“We’ll be caught if we use the gate,” Taril said quickly.
“I’ll take responsibility for being out.”
“A lot of good that’ll do while I’m being hung from a gibbet.”
“As you said, we’ll just tell them that I kidnapped you,” Arden said with a grin.
Taril smiled. “Just don’t get eaten by a fish.”
Arden nodded still grinning but noticed Taril’s expression. “What is it?”
The other boy hesitated again, reluctant to speak. He looked at the younger boy with wide eyes. “You won’t leave me behind, will you?”
“What do you mean?”
“If the forest is haunted and we have to run, you’re faster than I am. You wouldn’t leave me behind, would you?”
Arden smiled as he buckled his sword in its sheath onto his belt, and did the same with his dagger. “No Taril,” he said.
“No, I mean it,” Taril said, and he reached out and grabbed the fabric of Arden’s doublet at the shoulder. “We go in together, and we come out together. You won’t leave me, and I promise I won’t leave you.”
Arden smiled, placing his hand over Taril’s where it held him. “I promise not to leave you Taril,” he said, giving the hand a reassuring squeeze. “You’re my best friend. Really my only friend… well, except for Adalon, but it’s different with him because he’s like my brother.” Arden paused. “Anyway, all that is to say that I won’t leave you. We go in together and come out the same.”
Taril’s smile looked grateful as he nodded, releasing the other boy. He pulled his own dagger from the bag and lifted the loop of leather lace its sheath was tied to, over his head. Dressed for battle, Arden slung the bag over his own shoulder, and the boys turned towards the forest again.
“Well,” he said. “First step is always the hardest.”
Taril rolled his eyes and started towards the forest and the boys made their way under the dense canopy of the trees.
Norin’s face hardened as he gazed through a red pane of the plate glass window that depicted the city’s founder laying the first stone of Tyare’s walls. The view beyond was pleasant, giving a picturesque view of the ringed courtyard below and of the city beyond, but it did little to brighten his mood. He was one of the most powerful men in all the Kingdom – likely in the entire world, and he was unaccustomed to waiting on others. He was even less accustomed to having his time wasted. His face darkened further, and he gritted his teeth as he listened to the others begin again and he took a moment to brush an errant lock of his long, dark hair from his face.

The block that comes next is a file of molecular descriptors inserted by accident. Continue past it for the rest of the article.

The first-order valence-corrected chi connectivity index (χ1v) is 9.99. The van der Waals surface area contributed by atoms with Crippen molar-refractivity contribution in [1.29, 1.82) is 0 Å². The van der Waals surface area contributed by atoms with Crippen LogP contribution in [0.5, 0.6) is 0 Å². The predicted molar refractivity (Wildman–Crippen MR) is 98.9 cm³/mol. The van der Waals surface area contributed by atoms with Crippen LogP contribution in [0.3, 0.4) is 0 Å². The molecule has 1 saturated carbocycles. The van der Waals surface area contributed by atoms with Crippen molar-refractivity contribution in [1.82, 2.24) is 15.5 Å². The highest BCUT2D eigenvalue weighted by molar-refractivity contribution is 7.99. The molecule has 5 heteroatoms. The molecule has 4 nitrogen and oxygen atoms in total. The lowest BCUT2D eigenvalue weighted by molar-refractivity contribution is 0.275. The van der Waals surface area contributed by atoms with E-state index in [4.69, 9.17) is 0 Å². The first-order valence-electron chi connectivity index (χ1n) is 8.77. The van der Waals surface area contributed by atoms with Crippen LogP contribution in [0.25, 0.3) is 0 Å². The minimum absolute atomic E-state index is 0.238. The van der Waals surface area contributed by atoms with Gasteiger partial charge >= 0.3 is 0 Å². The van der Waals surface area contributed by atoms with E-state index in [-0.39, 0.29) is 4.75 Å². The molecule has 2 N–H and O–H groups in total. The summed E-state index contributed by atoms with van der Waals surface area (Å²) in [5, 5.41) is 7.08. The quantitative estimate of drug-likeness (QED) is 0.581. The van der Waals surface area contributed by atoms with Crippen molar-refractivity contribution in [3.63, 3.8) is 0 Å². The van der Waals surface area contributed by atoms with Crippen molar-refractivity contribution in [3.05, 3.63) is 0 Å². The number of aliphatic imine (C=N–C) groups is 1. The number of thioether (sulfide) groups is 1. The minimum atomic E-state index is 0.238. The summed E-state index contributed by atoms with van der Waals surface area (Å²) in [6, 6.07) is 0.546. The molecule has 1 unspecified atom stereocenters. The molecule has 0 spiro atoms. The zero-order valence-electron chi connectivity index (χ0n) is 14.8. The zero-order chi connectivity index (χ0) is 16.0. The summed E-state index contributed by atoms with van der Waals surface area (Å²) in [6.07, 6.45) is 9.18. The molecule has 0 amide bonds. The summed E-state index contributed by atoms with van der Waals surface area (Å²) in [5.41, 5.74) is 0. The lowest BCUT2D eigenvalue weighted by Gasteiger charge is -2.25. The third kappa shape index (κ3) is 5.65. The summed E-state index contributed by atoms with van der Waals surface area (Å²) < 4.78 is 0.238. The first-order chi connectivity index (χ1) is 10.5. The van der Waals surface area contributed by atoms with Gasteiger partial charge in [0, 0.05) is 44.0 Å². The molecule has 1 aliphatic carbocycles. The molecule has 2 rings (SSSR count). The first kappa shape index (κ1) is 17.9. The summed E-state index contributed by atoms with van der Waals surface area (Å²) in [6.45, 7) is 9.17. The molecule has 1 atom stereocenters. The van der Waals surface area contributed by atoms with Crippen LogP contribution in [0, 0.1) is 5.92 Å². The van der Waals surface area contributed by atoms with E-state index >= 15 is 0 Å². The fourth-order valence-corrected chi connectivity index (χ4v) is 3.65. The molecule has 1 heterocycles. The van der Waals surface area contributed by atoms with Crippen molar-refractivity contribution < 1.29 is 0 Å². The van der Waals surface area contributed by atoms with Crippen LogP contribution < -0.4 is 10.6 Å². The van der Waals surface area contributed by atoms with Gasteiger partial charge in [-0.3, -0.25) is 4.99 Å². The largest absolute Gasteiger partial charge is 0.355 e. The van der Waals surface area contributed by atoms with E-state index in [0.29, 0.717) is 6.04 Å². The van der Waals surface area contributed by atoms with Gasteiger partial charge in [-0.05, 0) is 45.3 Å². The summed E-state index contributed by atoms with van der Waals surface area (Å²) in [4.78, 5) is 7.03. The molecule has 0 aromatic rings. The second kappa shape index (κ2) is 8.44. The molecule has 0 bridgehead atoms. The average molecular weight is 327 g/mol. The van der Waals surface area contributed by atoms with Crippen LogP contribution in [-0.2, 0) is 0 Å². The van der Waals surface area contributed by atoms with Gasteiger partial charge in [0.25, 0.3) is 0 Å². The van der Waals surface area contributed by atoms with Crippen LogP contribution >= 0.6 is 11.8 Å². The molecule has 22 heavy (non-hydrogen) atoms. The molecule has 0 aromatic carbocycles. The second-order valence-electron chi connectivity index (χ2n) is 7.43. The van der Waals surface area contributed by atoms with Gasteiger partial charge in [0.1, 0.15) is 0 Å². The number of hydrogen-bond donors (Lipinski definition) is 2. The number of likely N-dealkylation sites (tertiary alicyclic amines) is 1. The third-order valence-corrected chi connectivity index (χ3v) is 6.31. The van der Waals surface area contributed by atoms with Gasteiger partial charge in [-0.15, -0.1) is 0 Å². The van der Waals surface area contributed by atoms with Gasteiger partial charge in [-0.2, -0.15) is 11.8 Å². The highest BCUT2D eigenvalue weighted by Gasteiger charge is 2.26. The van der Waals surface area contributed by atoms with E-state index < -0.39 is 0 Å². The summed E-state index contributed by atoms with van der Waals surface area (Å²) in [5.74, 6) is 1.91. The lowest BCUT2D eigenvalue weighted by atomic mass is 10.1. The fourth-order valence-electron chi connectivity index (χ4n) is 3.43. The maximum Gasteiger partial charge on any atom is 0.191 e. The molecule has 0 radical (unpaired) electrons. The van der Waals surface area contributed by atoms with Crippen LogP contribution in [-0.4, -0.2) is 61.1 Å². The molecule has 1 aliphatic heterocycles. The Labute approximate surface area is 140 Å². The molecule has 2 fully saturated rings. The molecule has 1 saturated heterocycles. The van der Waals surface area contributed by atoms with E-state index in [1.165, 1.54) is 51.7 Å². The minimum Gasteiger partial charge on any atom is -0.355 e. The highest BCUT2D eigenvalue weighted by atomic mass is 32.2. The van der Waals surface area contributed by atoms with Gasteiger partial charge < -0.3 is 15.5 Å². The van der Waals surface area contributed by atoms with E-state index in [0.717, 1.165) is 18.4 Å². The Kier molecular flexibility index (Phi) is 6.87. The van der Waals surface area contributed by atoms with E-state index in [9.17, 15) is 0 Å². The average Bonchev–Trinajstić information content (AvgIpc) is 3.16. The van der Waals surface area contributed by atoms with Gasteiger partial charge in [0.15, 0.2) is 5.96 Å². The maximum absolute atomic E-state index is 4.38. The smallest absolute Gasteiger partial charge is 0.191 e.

The Council Chamber in Tyare was a long rectangular room meant for private discussions – matters too delicate for Tyare’s great hall. Centered in the room was a table of polished wood, and along the southern wall where Norin now stood was a row of large decorative plate-glass windows. The windows allowed for the late-morning sun to stream in, giving the room a warm and cozy feel even on an early-spring morning, and the windows left the room warm with sunlight from near sunrise to sunset. Only on the coldest days of winter was the large ornate fireplace on the opposite wall lit.
Norin turned then, observing the men who were gathered as they busied themselves, trying to ignore the insult of being made to wait. He smoothed his features with some difficulty and took a deep breath before he moved to resume his seat at the long table. As he slid into the chair, he could feel his blood pounding in the tips of his fingers and he began to drum them lightly on the polished wood as the others continued in the same meandering, tortuous discussion. It wasn’t that the morning’s dialogue had been circular, nor even that he was in Tyare – a city which he truly hated – that had his blood boiling.
Norin Sabol was one of thirteen Consuls who made up the Grand Synod – the higher of the Ardent Kingdom’s two legislative bodies. The Synod was, by most accounts, the source of real power in the Ardent Lands since it decided the matters which the Royal Assembly would meet on and discuss. They heard appeals from the Assembly, agreed on the terms of lawgiving which was then sent to the Assembly for approval, and then presented to the High King for assent. It was an elegant system and assured that the Kingdom was not ruled by the rabble of representative democracy that was the Assembly.
It also stopped the High King from being able to rule through edict and thwarted his ability to use the bully pulpit of the Ardent Throne to force changes in law. The thirteen Consuls were consequently men of great power and dignity. So, when Fengal had requested a minimum of seven to attend with him to Tyare it had piqued Norin’s interests. Requesting the minimum of seven meant something was happening that could require a quorum, and a quorum meant serious business.
Norin had set out along with the others from Ardun City a week after the King’s retinue and headed east towards the Gorvindel, the gate of Ardun. There they had turned south, traveling to Bethal City before their road turned eastwards again towards the backwater of Tyare. The journey had taken just over two weeks. Upon their arrival, they had been given spacious apartments in the city and left to themselves, until Fengal called the council.
Norin had arrived early, expecting a kind of hero’s welcome. Instead, King Fengal had greeted him briefly before he had been whisked off to meet with Thalion in private while Norin and the others were brought to the private council. They had been instructed, rather than asked, by Fengal to discuss matters with the members of the Tyarean Watch – Tyare’s version of an army. Together with the Watch they would attempt to reach some conclusion as to what to do with the matter in Tyare.